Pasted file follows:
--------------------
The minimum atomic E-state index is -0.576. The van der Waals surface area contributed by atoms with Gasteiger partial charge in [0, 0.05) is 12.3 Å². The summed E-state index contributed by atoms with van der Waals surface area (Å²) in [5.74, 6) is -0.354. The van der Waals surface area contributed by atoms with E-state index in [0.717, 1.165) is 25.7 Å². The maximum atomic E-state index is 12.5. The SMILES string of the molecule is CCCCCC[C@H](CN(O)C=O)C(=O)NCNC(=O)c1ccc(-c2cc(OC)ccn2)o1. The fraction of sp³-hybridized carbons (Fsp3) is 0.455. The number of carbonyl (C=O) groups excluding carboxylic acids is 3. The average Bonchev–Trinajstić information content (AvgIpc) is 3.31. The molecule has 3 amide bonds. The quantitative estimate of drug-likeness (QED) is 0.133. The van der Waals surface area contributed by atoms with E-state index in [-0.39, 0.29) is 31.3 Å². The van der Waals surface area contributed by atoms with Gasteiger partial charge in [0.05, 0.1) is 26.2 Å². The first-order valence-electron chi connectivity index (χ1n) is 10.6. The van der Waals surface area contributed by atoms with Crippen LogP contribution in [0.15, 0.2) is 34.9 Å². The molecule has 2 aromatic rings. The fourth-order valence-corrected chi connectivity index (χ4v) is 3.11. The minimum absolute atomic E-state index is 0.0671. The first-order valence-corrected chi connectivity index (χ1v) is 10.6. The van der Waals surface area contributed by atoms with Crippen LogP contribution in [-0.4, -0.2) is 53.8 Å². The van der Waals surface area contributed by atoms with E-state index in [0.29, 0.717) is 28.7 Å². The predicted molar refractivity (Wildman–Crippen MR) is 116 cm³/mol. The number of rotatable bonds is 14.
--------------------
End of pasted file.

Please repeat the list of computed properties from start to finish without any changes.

The minimum atomic E-state index is -0.576. The van der Waals surface area contributed by atoms with Gasteiger partial charge in [0, 0.05) is 12.3 Å². The summed E-state index contributed by atoms with van der Waals surface area (Å²) in [5.74, 6) is -0.354. The van der Waals surface area contributed by atoms with E-state index in [0.717, 1.165) is 25.7 Å². The maximum atomic E-state index is 12.5. The SMILES string of the molecule is CCCCCC[C@H](CN(O)C=O)C(=O)NCNC(=O)c1ccc(-c2cc(OC)ccn2)o1. The fraction of sp³-hybridized carbons (Fsp3) is 0.455. The number of carbonyl (C=O) groups excluding carboxylic acids is 3. The average Bonchev–Trinajstić information content (AvgIpc) is 3.31. The molecule has 3 amide bonds. The quantitative estimate of drug-likeness (QED) is 0.133. The van der Waals surface area contributed by atoms with E-state index in [-0.39, 0.29) is 31.3 Å². The van der Waals surface area contributed by atoms with Gasteiger partial charge in [0.05, 0.1) is 26.2 Å². The first-order valence-electron chi connectivity index (χ1n) is 10.6. The van der Waals surface area contributed by atoms with Crippen LogP contribution in [0.15, 0.2) is 34.9 Å². The molecule has 2 aromatic rings. The fourth-order valence-corrected chi connectivity index (χ4v) is 3.11. The minimum absolute atomic E-state index is 0.0671. The first-order valence-corrected chi connectivity index (χ1v) is 10.6. The van der Waals surface area contributed by atoms with Crippen LogP contribution in [-0.4, -0.2) is 53.8 Å². The van der Waals surface area contributed by atoms with E-state index in [0.29, 0.717) is 28.7 Å². The predicted molar refractivity (Wildman–Crippen MR) is 116 cm³/mol. The number of rotatable bonds is 14.